Complications are run-of-the-mill in the pharmaceutical packaging industry. The compounds are often highly sensitive to temperature changes, exposure to light or exposure to air. If not packed properly, medicines can often be rendered useless. Furthermore, in the case of medicines, a crucial part of the packaging is providing important information to the consumers. And pharmaceutical companies have to do all this while trying to adhere to the medicine packaging standards of the region.
Here are some of the common challenges of the pharmaceutical packaging industry.
Generally, most medicines come in rectangular boxes since they are much easier to handle. Not only do they save a lot of space, but they are also easily stackable. Stackability saves shipping costs. However, there is a limit to how much you can stack the boxes. Often, medicines such as injections are packed in glass vials. These are then bundled using blister strips and cardboard boxes. Stacking such packaging can be quite difficult as glass vials can break under the pressure. Similarly, stacking and bundling aren’t possible on liquid medication that uses glass or plastic bottles as their primary packaging.
Fortunately, there are alternative forms of packaging that pharmaceutical companies can leverage. Custom made foam packaging or rotomolded cases can help transport fragile products while protecting them from vibration and shock during the transportation process.
Alternative Read: Simple packaging ideas to protect your fragile products
The primary objective of pharmaceutical packaging is to preserve the curative effects of the medicine while meeting the existing packaging standards of the region. In general, most medication need protection from moisture and heat. Some also need temperature-controlled storage. There are dedicated shipping boxes with insulation to store medicines at a certain temperature for days.
The packaging should also provide enough information to the patients and nurses. The medicine packaging should contain all the relevant information such as the composition and the expiry date. The packaging also must contain the serial or the batch number for traceability and should come with dosage information as well as any related warnings. If the packaging does not contain all the relevant information, it cannot be sold. The information requirement is also determined by the location where the medicine is to be sold.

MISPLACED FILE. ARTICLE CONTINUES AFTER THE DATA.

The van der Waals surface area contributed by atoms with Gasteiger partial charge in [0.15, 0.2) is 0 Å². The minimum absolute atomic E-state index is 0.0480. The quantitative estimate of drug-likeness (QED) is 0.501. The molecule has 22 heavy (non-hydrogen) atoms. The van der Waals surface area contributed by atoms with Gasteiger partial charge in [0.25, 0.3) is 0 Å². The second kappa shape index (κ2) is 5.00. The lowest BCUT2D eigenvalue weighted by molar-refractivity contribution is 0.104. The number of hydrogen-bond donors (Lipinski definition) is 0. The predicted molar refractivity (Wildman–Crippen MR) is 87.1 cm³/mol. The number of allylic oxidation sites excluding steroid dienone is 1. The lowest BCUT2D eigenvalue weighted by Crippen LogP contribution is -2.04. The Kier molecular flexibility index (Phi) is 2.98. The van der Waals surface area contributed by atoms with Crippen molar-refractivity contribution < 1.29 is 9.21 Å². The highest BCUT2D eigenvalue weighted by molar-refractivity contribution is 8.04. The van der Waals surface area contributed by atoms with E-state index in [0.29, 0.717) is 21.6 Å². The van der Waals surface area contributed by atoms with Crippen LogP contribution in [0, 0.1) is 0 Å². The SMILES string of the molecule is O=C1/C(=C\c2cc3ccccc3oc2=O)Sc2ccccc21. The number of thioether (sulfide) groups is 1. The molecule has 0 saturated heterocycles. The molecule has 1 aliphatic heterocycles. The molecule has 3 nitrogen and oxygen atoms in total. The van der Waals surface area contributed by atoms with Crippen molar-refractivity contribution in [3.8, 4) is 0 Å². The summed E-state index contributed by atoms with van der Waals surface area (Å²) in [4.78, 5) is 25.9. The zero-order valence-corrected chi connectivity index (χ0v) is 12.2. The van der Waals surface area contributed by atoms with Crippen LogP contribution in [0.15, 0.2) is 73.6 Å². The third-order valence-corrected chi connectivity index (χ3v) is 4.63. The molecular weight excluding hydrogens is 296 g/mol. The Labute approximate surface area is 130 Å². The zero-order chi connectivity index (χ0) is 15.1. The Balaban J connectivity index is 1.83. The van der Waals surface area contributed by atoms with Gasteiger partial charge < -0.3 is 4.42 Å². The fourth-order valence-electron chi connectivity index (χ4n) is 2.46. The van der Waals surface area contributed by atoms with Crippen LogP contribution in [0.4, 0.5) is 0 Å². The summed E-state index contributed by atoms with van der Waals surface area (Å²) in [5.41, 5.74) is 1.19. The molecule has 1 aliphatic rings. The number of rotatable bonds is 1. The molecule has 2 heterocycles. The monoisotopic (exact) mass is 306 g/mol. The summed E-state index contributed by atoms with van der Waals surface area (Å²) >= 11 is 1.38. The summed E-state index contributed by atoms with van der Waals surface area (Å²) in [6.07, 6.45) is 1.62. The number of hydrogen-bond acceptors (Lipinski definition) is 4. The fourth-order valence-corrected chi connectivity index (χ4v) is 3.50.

The serialization standards in different markets are different. Furthermore, one drug can be made available by different names in different markets by the same pharmaceutical company. When the companies produce all the drugs for the different markets in a single processing line, the task of printing and labeling the packaging becomes quite complex. Sophisticated software and hardware are used to centralize and manage the process.
As new drugs are being discovered, the new packaging is also required to accommodate them. The glass vial is very common for packaging liquid compounds. However, there are certain drug formulations that can delaminate glass packaging. This leads to flaking. Manufacturers are now exploring new materials that can be used to replace glass to construct vials. Similarly, in pre-filled syringes, silicone oil was used to lubricate the plunger. However, the silicone oil often denatured the protein complexes present in the syringe. Hence, there is a demand for silicone free or low-silicone syringes.
Pharmaceutical packaging should also have the security measures that show that the medicine is genuine. Counterfeited drugs are a major problem. Companies are incorporating scannable codes, hologram stickers to seal the packaging, UV prints and more to ensure that genuine products stand out. Color shifting inks, IR and UV sensitive inks, tear tape seals, and other tamper evident sealing technologies are common in the pharmaceutical packaging industry.
Scannable codes such as barcodes, QR or RFID are convenience features that make inventory management faster. They also provide supplementary information to the consumers. The packaging should have at least one scannable barcode that contains the product serial. This often becomes challenging in smaller packaging which should also contain the composition of the drug, the relevant dates, dosages and more. QR codes can suffice, as the consumer can extract the additional information as-on-need basis.
The demand for sustainable packaging is increasing across all industries and the pharmaceutical industry is no exception. The primary challenge is keeping the packaging sustainable while still meeting all the other requirements. Plastics are common in pharmaceutical packaging and the use of recycled plastics can help reduce the negative effects of single-use disposable packaging that is quite common in the case of pharmaceuticals.
Investments in R&D is tackling some of the challenges of modern-day pharmaceutical packaging. The packaging of medicines is just as important as the medicine itself. Preservation and protection of the drugs are critical. Furthermore, it’s important to adhere to the standards set by the government or other regulatory bodies. Companies that make use of in-house packaging solution need to keep up with the new innovations as well as the change in regulations.
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Want to know more about how to ease up packaging procurement processes in Pharmaceutical industry? Read up the case study on PharmEasy – India’s largest online healthcare aggregator.